Freeland says Canada expects 'moments of drama' from U.S. as Trump renews attack on Trudeau
U.S. trade adviser Peter Navarro apologizes for his 'special place in hell' remark about prime minister
Foreign Affairs Minister Chrystia Freeland said today Canada expects "moments of drama" from Washington and will remain calm when they happen — even after President Donald Trump expanded his verbal assault against Prime Minister Justin Trudeau to include a warning for "the people of Canada."
Trump told a news conference in Singapore Tuesday that he was surprised by Prime Minister Justin Trudeau's closing news conference at the G7 summit, during which Trudeau said Canada would "not be pushed around" on trade.
Trump, who had taken to Twitter over the weekend to call Trudeau "weak" and "dishonest," said that comment was going to cost "a lot of money for the people of Canada."
Trump said he watched that news conference on his way to Singapore — where he held a historic meeting with North Korean dictator Kim Jong-un that failed to secure a timeline for the country's promised elimination of its nuclear arsenal — and was upset because he thought he and Trudeau had engaged in a positive meeting at the G7 summit in Charlevoix, Que.
"You can't do that," he said. "I see the television and he's giving a news conference about how he 'will not be pushed around' by the United States. And I say, 'Push him around? We just shook hands!"'
Freeland, who heads to Washington Wednesday, said Canada isn't blinking in the face of Trump's latest outburst.
"From day one we have said that we expected moments of drama and that we would keep calm and carry on throughout those moments of drama," she said.
"From the very outset we have said that we welcome the opportunity to modernize NAFTA and we think there are real opportunities to bring a very good agreement into the 21st century.
"And from the beginning we have said that our approach would be to hope for the best, to work for the best possible outcome, but to always be prepared for the worst, to have a Plan B, C, D, E and F and maybe to the end of the alphabet."
In an interview with the New York Times back in June 2017, the prime minister said there was "no need for a Plan B" on NAFTA and insisted the deal was too important to terminate.
With NAFTA talks slumping, the United States has imposed 25 per cent tariffs on steel from Canada, Mexico and the European Union, and 10 per cent tariffs on aluminum. The Liberal government has announced it will impose retaliatory tariffs on metals and a variety of other U.S. products by July 1.
While Trump shows no signs of ending his public rants against Canada soon, his trade adviser is walking back his claim that there's a "special place in hell" waiting for Trudeau because of his "bad-faith diplomacy" at the G7.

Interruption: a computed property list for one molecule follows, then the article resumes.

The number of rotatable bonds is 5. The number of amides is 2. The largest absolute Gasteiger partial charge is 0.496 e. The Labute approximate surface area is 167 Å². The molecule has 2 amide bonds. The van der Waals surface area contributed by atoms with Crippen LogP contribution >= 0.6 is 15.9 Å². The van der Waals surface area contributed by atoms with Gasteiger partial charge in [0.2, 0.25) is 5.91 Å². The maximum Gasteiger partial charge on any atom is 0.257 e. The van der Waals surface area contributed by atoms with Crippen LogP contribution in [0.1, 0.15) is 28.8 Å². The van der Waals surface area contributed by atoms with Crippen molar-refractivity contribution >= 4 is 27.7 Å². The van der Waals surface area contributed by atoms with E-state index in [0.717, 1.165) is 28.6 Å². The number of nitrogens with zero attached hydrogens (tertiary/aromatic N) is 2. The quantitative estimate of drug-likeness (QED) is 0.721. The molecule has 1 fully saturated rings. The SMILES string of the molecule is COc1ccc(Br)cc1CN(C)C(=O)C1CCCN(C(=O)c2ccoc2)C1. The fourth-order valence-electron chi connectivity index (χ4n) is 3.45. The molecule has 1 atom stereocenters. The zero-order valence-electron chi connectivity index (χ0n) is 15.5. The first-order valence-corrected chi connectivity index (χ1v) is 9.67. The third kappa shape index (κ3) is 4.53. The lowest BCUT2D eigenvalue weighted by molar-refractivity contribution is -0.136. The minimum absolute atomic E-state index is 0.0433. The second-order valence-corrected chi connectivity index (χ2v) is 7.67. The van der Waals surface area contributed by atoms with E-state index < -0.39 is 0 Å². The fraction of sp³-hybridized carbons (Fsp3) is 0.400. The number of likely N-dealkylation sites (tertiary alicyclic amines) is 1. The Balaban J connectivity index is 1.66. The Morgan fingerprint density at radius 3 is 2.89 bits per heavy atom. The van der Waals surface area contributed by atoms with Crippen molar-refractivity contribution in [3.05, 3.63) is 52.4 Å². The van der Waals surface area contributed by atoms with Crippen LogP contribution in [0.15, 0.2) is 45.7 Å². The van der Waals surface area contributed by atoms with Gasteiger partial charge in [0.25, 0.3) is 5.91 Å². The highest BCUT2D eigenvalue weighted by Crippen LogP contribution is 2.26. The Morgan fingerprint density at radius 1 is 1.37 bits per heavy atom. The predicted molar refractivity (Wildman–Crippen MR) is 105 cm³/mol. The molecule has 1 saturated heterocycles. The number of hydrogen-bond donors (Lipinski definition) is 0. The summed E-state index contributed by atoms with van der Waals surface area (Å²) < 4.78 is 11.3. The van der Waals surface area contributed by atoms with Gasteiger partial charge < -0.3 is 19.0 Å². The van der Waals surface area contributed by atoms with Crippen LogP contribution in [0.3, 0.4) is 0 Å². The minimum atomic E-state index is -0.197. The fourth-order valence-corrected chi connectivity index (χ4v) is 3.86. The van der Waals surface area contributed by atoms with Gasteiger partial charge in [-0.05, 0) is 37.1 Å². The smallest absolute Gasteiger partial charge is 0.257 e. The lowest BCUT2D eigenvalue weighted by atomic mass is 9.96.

Navarro apologizes for hell comments
Peter Navarro told a Wall Street Journal event in Washington Tuesday that it was his job to send a "signal of strength" after Trudeau's remarks upset Trump.
But "the problem was that in conveying that message, I used language that was inappropriate," he said.
"I own that. That was my mistake, those were my words."
Trudeau said the Liberal government looks forward to seeing the details of the agreement that emerged from Monday's historic meeting between Trump and Kim.
"We support the continuing efforts by the president on North Korea, [and] we look forward to looking at the details of the agreement," Trudeau said.
"On [Trump's] comments, I'm going to stay focused on defending jobs for Canadians and supporting Canadian interest."
The prime minister meets with Canadian dairy farmers today. Trump has taken issue with Canada's supply management system, which levels tariffs of up to 300 per cent on imported dairy products.
On Monday, MPs in the House of Commons approved a motion endorsing Trudeau's decision to stand his ground against U.S. tariffs and tweeted presidential threats.
The motion calls on the House to recognize the importance of Canada's "long-standing, mutually beneficial trading relationship" with the U.S. and opposes the "illegitimate tariffs" imposed on steel and aluminum. It also calls for the House to stand "in solidarity" with the Trudeau government's decision to impose retaliatory tariffs.
It ends with a dig at Trump, calling on the House to "reject disparaging and ad hominem statements by U.S. officials which do a disservice to bilateral relations and work against efforts to resolve this trade dispute."
With files from the Canadian Press